The second thing I noticed was how much more of the focus was on the characters and their thoughts and feelings in the older novel, compared to a greater focus on events and dialogue in the newer novel. I agree with Krentz’s assessment that the focus IS different in her latest novel. The older is more romance with suspense whereas the newer is more suspense with romance. Let me try that again. The older novel, the main focus is on the relationship, and while there is significant suspense and mystery, much of it is couched in how it affects the characters, their perceptions of each other, and their relationship. The newer book is more about the mystery and the twists and turns, and the relationship is more along for the ride, it wasn’t that is was merely appended, but that their relationship wasn’t the lens through which we viewed the mystery.

There are significant similarities between the two books though. For instance, both heroes are super masculine, highly capable, associatied with governmental investigations that give them negative views of the world, AND they each have one softening feature that leavens their character and that they rely on to ease the stresses of their lives. The newer book utilizes cooking while the latter has the hero make fancy bird cages as a hobby. Of course the older book the dialogue seems a little snappier and makes me giggle snort rather than it feeling defensive.

“When I decide to get an agent, I’ll consult you. In the meantime, no more sneaking around behind my back buying birdcages without my permission, understand?”

I don’t know, it just made me laugh.

As for our two heroines, they both have had traumatic pasts that impact their lives. I suppose one could say that having terrible events happen in childhood, as Secret Sisters does, makes it darker, but that isn’t my perspective. The thing that strikes me though, is how much more agency the character in A Coral Kiss had, she does creates action she does effect (or affect) the outcomes. The heroine in Secret Sisters has things happen to her and around her, but she does comparatively little to shift the events of the narrative. So while the more current heroine is nominally written more feminist, it seems more surface and window dressing. And the heroine in the older novel is written much more feminine and nurturing outwardly, but that again is more surface when underneath it all I’d say the older heroine is actually the stronger character, in this respect. It is an interesting dichotomy.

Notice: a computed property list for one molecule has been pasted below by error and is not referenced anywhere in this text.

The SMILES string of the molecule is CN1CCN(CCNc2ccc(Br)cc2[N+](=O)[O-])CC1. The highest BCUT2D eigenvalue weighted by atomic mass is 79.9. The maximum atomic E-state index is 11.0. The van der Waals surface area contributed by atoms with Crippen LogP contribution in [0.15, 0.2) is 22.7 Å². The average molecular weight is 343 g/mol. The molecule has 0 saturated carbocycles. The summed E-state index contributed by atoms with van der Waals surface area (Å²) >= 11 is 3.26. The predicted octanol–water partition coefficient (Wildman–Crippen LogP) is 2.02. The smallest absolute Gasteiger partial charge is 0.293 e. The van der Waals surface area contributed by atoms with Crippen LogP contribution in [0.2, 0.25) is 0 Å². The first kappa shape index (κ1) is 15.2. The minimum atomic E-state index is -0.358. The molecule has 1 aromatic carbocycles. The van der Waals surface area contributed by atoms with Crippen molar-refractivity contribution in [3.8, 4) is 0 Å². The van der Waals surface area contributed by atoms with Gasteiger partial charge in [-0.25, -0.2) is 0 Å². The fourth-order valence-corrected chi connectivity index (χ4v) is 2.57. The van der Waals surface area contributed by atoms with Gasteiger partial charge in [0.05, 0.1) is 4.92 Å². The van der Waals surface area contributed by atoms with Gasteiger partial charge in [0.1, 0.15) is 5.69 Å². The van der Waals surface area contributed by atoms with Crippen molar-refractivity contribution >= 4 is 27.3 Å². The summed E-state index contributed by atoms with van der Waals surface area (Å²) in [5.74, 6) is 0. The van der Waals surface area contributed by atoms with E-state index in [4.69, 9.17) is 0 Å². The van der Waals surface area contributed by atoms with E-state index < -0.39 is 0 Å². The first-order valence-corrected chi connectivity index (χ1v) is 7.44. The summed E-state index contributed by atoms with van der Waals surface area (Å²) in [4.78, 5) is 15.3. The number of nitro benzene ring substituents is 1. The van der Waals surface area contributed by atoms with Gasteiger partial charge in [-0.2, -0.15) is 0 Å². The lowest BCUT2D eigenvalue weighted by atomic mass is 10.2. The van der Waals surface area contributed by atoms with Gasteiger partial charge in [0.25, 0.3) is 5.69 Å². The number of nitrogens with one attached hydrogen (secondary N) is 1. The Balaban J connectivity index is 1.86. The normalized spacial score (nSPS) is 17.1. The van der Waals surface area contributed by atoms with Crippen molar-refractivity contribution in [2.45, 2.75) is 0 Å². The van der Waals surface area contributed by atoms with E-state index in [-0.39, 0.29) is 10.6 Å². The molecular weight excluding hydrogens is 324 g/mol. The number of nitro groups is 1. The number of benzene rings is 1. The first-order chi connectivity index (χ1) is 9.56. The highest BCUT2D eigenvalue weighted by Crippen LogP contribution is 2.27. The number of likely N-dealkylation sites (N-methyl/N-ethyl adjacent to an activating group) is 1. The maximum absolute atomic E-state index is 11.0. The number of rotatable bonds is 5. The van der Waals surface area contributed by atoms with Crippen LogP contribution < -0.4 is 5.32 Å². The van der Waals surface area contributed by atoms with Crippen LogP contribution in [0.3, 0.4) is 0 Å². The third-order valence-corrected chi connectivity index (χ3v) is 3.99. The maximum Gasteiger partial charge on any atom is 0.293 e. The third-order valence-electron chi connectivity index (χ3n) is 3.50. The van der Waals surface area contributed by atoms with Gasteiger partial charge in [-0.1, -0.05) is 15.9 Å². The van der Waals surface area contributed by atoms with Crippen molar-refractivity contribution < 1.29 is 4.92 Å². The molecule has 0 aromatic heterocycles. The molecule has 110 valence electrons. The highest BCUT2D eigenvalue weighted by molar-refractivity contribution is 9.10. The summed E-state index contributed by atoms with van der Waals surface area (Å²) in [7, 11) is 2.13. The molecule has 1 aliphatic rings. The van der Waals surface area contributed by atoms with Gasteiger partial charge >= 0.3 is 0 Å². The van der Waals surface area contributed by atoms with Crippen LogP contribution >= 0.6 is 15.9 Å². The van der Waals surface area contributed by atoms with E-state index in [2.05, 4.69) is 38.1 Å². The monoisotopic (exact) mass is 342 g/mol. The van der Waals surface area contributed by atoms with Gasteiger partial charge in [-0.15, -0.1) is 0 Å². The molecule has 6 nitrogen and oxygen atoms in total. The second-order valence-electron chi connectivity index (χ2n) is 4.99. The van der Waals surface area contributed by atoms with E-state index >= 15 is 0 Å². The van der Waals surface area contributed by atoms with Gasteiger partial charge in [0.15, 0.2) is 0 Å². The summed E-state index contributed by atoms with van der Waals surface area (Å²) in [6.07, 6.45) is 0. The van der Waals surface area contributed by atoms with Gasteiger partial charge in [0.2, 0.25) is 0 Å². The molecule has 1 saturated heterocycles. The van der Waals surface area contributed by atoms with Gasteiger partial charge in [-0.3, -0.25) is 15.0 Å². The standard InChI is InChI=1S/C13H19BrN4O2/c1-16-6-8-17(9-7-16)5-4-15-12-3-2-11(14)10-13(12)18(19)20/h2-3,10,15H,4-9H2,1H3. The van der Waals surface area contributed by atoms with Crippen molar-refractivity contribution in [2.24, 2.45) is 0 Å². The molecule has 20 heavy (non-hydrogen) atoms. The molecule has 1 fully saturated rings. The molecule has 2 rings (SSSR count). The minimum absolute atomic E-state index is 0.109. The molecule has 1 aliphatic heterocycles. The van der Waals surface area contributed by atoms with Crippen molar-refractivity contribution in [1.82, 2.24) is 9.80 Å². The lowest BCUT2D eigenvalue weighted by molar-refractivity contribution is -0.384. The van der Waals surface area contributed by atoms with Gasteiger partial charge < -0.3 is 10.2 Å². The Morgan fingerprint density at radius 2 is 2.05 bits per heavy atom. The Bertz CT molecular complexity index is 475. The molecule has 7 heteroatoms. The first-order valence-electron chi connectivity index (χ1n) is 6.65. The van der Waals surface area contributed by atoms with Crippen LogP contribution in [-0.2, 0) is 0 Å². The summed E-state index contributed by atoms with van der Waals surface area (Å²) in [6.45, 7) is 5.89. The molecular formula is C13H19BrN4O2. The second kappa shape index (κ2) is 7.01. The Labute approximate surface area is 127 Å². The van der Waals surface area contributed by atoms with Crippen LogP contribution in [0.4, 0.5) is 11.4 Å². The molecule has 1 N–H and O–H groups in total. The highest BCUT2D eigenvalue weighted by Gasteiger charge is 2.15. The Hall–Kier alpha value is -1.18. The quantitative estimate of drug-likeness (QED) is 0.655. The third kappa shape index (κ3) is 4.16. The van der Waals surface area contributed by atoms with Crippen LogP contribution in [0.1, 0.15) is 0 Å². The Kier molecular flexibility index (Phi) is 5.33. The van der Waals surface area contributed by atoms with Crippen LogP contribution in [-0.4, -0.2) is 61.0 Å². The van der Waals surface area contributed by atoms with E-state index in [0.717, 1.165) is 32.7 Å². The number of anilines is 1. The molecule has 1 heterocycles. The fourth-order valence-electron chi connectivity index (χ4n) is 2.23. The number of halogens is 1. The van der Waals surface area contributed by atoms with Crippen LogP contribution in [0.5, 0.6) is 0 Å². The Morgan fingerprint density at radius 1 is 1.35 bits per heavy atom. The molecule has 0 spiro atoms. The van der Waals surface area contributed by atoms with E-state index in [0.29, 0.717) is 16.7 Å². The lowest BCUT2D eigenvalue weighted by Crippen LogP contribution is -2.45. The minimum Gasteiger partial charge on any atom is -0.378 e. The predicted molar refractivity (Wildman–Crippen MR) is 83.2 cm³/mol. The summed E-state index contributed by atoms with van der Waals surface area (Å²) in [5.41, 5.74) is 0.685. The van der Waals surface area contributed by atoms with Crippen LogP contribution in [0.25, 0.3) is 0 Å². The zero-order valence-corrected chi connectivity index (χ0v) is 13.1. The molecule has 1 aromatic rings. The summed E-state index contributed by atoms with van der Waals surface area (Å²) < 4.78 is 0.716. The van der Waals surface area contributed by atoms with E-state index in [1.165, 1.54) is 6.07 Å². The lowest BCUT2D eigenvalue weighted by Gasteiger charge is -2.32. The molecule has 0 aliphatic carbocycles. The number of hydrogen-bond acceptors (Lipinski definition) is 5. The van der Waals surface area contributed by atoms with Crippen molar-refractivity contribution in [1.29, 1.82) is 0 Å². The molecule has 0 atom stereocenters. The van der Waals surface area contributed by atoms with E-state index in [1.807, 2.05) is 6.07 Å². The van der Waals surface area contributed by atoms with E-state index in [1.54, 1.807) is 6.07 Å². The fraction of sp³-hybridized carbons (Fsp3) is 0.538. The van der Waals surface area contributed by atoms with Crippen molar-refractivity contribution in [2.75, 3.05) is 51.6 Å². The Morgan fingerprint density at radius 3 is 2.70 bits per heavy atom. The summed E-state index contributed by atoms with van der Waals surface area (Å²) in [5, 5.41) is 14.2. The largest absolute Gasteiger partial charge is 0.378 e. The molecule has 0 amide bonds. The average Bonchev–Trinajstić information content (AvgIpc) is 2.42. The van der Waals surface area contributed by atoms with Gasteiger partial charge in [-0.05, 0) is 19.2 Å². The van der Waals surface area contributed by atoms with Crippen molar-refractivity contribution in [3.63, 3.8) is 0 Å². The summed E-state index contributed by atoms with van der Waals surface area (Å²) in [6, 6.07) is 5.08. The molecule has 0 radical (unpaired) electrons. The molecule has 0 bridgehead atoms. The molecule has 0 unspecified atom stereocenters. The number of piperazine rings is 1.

But here’s something remarkably, I don’t know, “meta” from A Coral Kiss. The heroine is a writer and the hero is thinking about her book.

“The tone had seemed darker than the others, not as adventurous and lighthearted in its dealing with the perils faced by the hero and heroine. In a way it had been a better book, richer in detail and characterization, but there had been an uneasy edge to it that set it apart from the others.”